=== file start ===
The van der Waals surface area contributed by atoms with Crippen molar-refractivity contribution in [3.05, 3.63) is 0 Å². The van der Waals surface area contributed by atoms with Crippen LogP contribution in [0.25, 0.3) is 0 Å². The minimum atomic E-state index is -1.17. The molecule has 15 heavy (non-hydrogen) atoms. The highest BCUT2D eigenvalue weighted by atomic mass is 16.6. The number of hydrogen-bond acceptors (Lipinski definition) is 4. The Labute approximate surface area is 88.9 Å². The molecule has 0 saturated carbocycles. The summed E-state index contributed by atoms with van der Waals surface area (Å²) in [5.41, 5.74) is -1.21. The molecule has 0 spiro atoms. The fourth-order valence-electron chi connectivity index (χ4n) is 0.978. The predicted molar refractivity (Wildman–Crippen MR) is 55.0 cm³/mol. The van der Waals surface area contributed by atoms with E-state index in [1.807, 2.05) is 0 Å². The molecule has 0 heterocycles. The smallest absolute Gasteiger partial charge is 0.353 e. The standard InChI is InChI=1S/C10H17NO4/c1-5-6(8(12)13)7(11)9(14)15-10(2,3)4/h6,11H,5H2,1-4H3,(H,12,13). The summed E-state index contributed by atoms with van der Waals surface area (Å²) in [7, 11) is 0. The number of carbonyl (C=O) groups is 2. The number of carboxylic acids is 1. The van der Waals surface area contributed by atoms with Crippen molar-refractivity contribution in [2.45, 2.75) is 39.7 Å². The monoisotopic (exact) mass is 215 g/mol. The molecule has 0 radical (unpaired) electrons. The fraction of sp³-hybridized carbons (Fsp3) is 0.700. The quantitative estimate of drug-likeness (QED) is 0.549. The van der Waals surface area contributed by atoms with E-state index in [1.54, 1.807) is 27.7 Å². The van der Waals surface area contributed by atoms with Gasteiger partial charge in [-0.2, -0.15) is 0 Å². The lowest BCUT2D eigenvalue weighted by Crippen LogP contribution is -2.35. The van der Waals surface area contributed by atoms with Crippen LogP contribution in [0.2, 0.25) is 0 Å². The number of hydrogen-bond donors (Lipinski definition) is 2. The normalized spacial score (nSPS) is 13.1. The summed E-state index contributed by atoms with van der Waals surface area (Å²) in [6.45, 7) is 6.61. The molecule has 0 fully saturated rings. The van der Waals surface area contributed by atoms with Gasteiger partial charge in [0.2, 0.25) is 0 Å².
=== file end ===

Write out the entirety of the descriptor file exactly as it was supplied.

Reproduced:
The van der Waals surface area contributed by atoms with Crippen molar-refractivity contribution in [3.05, 3.63) is 0 Å². The van der Waals surface area contributed by atoms with Crippen LogP contribution in [0.25, 0.3) is 0 Å². The minimum atomic E-state index is -1.17. The molecule has 15 heavy (non-hydrogen) atoms. The highest BCUT2D eigenvalue weighted by atomic mass is 16.6. The number of hydrogen-bond acceptors (Lipinski definition) is 4. The Labute approximate surface area is 88.9 Å². The molecule has 0 saturated carbocycles. The summed E-state index contributed by atoms with van der Waals surface area (Å²) in [5.41, 5.74) is -1.21. The molecule has 0 spiro atoms. The fourth-order valence-electron chi connectivity index (χ4n) is 0.978. The predicted molar refractivity (Wildman–Crippen MR) is 55.0 cm³/mol. The van der Waals surface area contributed by atoms with E-state index in [1.807, 2.05) is 0 Å². The molecule has 0 heterocycles. The smallest absolute Gasteiger partial charge is 0.353 e. The standard InChI is InChI=1S/C10H17NO4/c1-5-6(8(12)13)7(11)9(14)15-10(2,3)4/h6,11H,5H2,1-4H3,(H,12,13). The summed E-state index contributed by atoms with van der Waals surface area (Å²) in [7, 11) is 0. The number of carbonyl (C=O) groups is 2. The number of carboxylic acids is 1. The van der Waals surface area contributed by atoms with Crippen molar-refractivity contribution in [2.45, 2.75) is 39.7 Å². The monoisotopic (exact) mass is 215 g/mol. The molecule has 0 radical (unpaired) electrons. The fraction of sp³-hybridized carbons (Fsp3) is 0.700. The quantitative estimate of drug-likeness (QED) is 0.549. The van der Waals surface area contributed by atoms with E-state index in [1.54, 1.807) is 27.7 Å². The van der Waals surface area contributed by atoms with Gasteiger partial charge in [-0.2, -0.15) is 0 Å². The lowest BCUT2D eigenvalue weighted by Crippen LogP contribution is -2.35. The van der Waals surface area contributed by atoms with Crippen LogP contribution in [0.2, 0.25) is 0 Å². The number of hydrogen-bond donors (Lipinski definition) is 2. The normalized spacial score (nSPS) is 13.1. The summed E-state index contributed by atoms with van der Waals surface area (Å²) in [6.45, 7) is 6.61. The molecule has 0 fully saturated rings. The van der Waals surface area contributed by atoms with Gasteiger partial charge in [0.2, 0.25) is 0 Å².